Wednesday, November 12, 2008

Credit Worthy

Continuation of yesterday's discussion of Department Seminar Attendance

If attendance at department seminars is required, should students get academic credit or should they get cosmic credit and a warm/fuzzy feeling of intellectual stimulation even if of the coerced sort?

Students should get academic credit for seminar attendance if it benefits their academic program to do so. In some cases, adding an extra credit or two can be can be helpful, but in other cases it is a problem. Attending seminars takes time, and if the intention of requiring mandatory attendance is to provide an educational experience, students should get some credit for that time if possible. The action of sitting in a chair in a room while a seminar is occurring is probably worth about 1 credit at a typical American university. [Some programs require more than just attendance; I will discuss this tomorrow]

In systems in which awarding academic credit is either not done or is not feasible, it may well be that mandatory seminar attendance cannot be enforced in any sane way. Even so, a department's philosophy and/or regulations regarding seminar attendance should be clearly stated to new students so that everyone knows what the expectations are and how these are to be met.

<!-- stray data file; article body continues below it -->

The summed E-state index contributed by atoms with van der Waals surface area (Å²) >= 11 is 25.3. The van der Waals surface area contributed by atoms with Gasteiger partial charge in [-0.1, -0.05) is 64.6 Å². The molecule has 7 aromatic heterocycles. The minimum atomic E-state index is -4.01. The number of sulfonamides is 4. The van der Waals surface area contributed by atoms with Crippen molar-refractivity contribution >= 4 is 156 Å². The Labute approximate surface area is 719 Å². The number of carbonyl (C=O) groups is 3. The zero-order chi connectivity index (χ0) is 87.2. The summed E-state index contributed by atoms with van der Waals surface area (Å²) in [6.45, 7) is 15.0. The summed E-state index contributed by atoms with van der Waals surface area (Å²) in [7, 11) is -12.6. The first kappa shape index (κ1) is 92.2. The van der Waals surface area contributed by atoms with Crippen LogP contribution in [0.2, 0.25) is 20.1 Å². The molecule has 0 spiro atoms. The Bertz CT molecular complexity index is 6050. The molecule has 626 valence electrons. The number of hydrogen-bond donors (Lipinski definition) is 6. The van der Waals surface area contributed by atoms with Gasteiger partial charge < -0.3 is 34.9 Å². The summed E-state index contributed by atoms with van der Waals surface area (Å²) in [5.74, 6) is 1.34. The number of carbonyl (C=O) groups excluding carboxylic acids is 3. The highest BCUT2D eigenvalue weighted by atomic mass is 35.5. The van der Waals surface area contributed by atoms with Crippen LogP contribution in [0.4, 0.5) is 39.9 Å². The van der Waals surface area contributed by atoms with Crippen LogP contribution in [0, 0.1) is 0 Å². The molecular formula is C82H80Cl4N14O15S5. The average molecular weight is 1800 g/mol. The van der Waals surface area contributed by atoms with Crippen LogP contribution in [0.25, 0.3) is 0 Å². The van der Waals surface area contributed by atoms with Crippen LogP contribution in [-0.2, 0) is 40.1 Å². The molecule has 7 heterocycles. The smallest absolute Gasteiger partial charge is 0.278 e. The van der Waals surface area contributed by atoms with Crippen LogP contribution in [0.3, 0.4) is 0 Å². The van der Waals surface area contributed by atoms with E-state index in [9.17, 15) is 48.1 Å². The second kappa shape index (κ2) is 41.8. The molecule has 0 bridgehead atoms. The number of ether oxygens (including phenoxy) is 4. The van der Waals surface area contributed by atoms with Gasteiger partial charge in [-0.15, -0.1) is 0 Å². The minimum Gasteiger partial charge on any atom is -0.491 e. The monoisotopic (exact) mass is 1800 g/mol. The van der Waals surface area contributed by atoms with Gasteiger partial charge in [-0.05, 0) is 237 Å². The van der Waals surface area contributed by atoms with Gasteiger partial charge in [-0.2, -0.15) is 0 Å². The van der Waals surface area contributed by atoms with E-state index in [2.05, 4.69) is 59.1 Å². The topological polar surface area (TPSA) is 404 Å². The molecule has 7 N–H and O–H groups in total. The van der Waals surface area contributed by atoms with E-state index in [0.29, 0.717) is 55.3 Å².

Department seminars -- whether mandatory or not -- should be during typical daytime/weekday hours. [I feel another poll coming on... but not today .. about what is the best day/time for seminars]

When I have been in departments in which seminar attendance is not required or is only required of first/second year grad students, most of my students attend regularly anyway, as do I. If attendance at seminars is recognized as important by faculty advisors, their students are probably more likely to attend as well.

The department chair can also send a strong message that seminars are important educational experiences (for everyone) and are a way that a department demonstrates that it is an interesting, interactive place. If budgets permit (and they may soon not permit), bringing in outside speakers is a way to advertise what is going on in a department. This can be very important for the general reputation of the department, and can therefore benefit all department members.

If I show up to give an invited talk at a university and the seminar room is filled with people asking questions, I will have a positive impression of that place as an intellectually stimulating place filled with energetic and curious people. If there are only a few sleepy people in the room, it will certainly not occur to me that I am boring or that my research topic is unappealing. Well, it might occur to me briefly, but I will then nevertheless conclude that the place is an intellectual desert and I will wonder why I was even invited if only one person wanted to hear my talk.

Summary: Attend as many seminars as you can. If students can get academic credit, that's good, but whether or not academic credit is bestowed, in the long run the cosmic credit may well be worth much much more.


Anonymous said...

Department seminars -- whether mandatory or not -- should be during typical daytime/weekday hours.